COY, MARY (Morris; Bradley), farmer’s wife, shopkeeper, and author; b. 1 Sept. 1771 in Grimross (Gagetown, N.B.), eighth of 11 children of J. Edward Coy (McCoy) and Ama Titus; one of Mary’s brothers, Amasa*, was a prominent Fredericton merchant; m. first 15 Feb. 1793 David Morris (d. 1 March 1817); m. secondly 30 June 1819 Leverit Bradley; there were no children from either marriage; d. a widow 12 March 1859 in Saint John, N.B.
Mary Coy, except for the fact that she did not bear children, is representative of most women of her time and place. Her only distinguishing characteristic was a strong lifelong interest in religion, particularly in the revivalist phenomenon that came to be known as the Great Awakening. That interest may not have been atypical, but it was unusually intense. Certainly her expression of it, in a memoir entitled A narrative of the life and Christian experience of Mrs. Mary Bradley, of Saint John (published in 1849), is remarkable given that she had had only a few months of formal schooling. Her aim, she announced in the preface, was “to promote the glory of God and the good of my fellow creatures,” and she recommended the book to Wesleyan ministers for “gratuitous distribution.”
Mary and her husband David Morris lived first in Maugerville Township, and then on 1 May 1800 took up a farm at Portland Point (Saint John). Five years later they moved to Saint John itself, where they kept a store in their home until 1816. David’s ill health, which had prevented their remaining on the farm, was also responsible for the closing of the shop. Two years after his death in 1817 Mary remarried, and she remained in Saint John for the rest of her life. A witness of the fire of 14 Jan. 1837, which destroyed more than 100 buildings in Saint John, Mary Bradley recorded that she had believed “the kind hand of the Almighty would stop the progress of the flames, before they should reach us: I prayed earnestly that he would do so.” She felt the combined efforts of “the praying members of the church” and of the many ministers of her Wesleyan faith who were in town caused the wind shift that saved the meeting hall and her home.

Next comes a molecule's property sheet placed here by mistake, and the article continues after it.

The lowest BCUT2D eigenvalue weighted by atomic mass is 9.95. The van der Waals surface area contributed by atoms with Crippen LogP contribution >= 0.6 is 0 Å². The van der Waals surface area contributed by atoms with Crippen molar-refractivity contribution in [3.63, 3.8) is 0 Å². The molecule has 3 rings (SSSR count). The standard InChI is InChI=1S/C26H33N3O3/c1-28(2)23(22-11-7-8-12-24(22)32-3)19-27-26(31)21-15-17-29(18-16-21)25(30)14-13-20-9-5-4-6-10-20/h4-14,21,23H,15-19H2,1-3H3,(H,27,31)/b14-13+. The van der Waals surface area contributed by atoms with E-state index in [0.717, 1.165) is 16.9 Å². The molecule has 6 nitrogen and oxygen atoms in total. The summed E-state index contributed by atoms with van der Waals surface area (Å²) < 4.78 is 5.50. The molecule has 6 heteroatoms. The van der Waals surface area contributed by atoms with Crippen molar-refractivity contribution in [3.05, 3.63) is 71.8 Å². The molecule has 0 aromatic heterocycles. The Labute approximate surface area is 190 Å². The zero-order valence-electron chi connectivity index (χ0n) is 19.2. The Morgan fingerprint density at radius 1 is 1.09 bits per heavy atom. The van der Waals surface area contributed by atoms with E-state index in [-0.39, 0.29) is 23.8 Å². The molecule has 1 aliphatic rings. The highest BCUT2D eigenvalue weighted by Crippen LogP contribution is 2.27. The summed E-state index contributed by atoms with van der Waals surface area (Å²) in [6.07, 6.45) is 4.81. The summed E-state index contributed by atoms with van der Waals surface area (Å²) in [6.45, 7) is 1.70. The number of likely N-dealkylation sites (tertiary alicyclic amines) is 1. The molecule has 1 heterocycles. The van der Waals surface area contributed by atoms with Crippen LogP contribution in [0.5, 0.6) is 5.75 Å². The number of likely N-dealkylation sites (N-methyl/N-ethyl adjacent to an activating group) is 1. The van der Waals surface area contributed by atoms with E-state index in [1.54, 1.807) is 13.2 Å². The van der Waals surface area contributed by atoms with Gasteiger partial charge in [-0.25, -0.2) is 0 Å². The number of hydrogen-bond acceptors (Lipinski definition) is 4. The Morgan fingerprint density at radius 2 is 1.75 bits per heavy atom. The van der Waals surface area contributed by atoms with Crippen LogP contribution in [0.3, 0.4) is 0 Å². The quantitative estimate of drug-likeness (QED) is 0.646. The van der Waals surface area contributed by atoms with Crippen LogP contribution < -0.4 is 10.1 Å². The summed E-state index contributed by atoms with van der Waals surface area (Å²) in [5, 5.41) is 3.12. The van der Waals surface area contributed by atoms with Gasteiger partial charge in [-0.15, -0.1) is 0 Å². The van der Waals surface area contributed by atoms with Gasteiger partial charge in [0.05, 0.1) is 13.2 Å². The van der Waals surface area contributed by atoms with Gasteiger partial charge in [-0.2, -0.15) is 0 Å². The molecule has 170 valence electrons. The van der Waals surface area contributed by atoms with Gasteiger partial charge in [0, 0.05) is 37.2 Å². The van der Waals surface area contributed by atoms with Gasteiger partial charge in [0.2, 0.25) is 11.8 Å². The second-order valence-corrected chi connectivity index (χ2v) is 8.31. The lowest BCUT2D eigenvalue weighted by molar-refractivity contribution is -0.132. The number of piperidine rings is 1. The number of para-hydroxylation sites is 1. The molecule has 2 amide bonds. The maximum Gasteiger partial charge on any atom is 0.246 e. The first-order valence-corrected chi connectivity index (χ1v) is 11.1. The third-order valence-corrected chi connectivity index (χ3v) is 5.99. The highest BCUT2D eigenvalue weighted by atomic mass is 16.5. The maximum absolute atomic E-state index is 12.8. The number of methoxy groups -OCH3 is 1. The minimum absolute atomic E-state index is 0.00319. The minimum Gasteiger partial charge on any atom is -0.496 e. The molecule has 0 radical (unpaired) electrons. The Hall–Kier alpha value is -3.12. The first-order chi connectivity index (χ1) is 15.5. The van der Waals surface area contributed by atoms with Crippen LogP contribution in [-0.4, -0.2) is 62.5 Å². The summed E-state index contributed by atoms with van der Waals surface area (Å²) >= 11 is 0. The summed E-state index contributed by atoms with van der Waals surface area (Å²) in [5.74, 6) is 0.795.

Throughout her life, Mary pursued her faith aggressively. In her youth, filled with spiritual fervour, she spoke out in church and was sharply reprimanded by the Congregational elders for her outburst. She was also refused permission to pray aloud at meetings because “the Scriptures forbid females praying in public.” Nevertheless she persisted, attending church services and prayer meetings, and denouncing the occasional backslider. She constantly strove to find a church in which she was comfortable in her faith. Although born a Presbyterian, she associated with the Congregationalists and the New Light Baptists before joining the Wesleyan Methodists in January 1803. Her constant need to speak out and her self-assurance culminated in the publication of her memoir, by which she added to an evangelical literature that included the efforts of Henry Alline* and John Wesley.
In her Narrative, Mary Bradley describes a series of religious experiences, from attacks of hysteria to the more prosaic overcoming, through prayer, of a fear of bears when as a young woman she was required to fetch the family cows. “I was conscious of a two-fold strife; life and death were set before me, and . . . evil being the food my fallen nature craved . . . but when my mind centred in God and his word . . . I was enabled, after due consideration, to set up a firm and settled resolution, no longer to neglect my salvation.”
Also recorded in the Narrative are the comings and goings of a host of ministers who worked in New Brunswick during Mary’s lifetime. “Henry Allen,” presumably Alline, visited her community in Maugerville Township when she was nine. In 1788 Lady Huntingdon, a prominent English religious philanthropist, sent bibles and tracts, as well as two ministers from her own connection, to the settlements in the area. One became the local preacher but was later removed from the ministry because of drunkenness. Other ministers followed, including the Reverend William Black*, a Wesleyan from Nova Scotia. For the years when she was living in the Saint John region, Mary Bradley mentions in her journal a number of visiting clergymen such as the Wesleyan missionary Joshua Marsden* and the Methodist ministers Enoch Wood* and Albert Des Brisay.
Above all else, Mary Bradley was a consumer of the religious revival known as the Great Awakening. In her will she placed the bulk of her approximately £1,800 estate in trust, with the interest to be used to hire an “Itinerant or Travelling Wesleyan Methodist Minister to teach the Gospel at Grand Lake and New Cannan,” an area she described as her “native place.” She also bequeathed £100 to assist in the construction of a Wesleyan chapel in Saint John. The rest of her substantial estate was to be divided among a number of her nephews and nieces. She died at 87 years of age, having borne, according to an obituary in the Saint John Morning News, “the infirmities of her great age with patience, and her last illness with resignation. Her end was eminently peaceful.”
Mary [Coy] Bradley is the author of A narrative of the life and Christian experience of Mrs. Mary Bradley, of Saint John, New Brunswick, written by herself; including extracts from her diary and correspondence during a period of upwards of sixty years (Boston, 1849).
PANB, RG 7, RS69A, 1795–96, J. E. Coy; RS71, 1859, Mary Bradley; RS75, 1838, Amasa Coy. J. M. Bumsted, Henry Alline, 1748–1784 (Toronto, 1971), 52.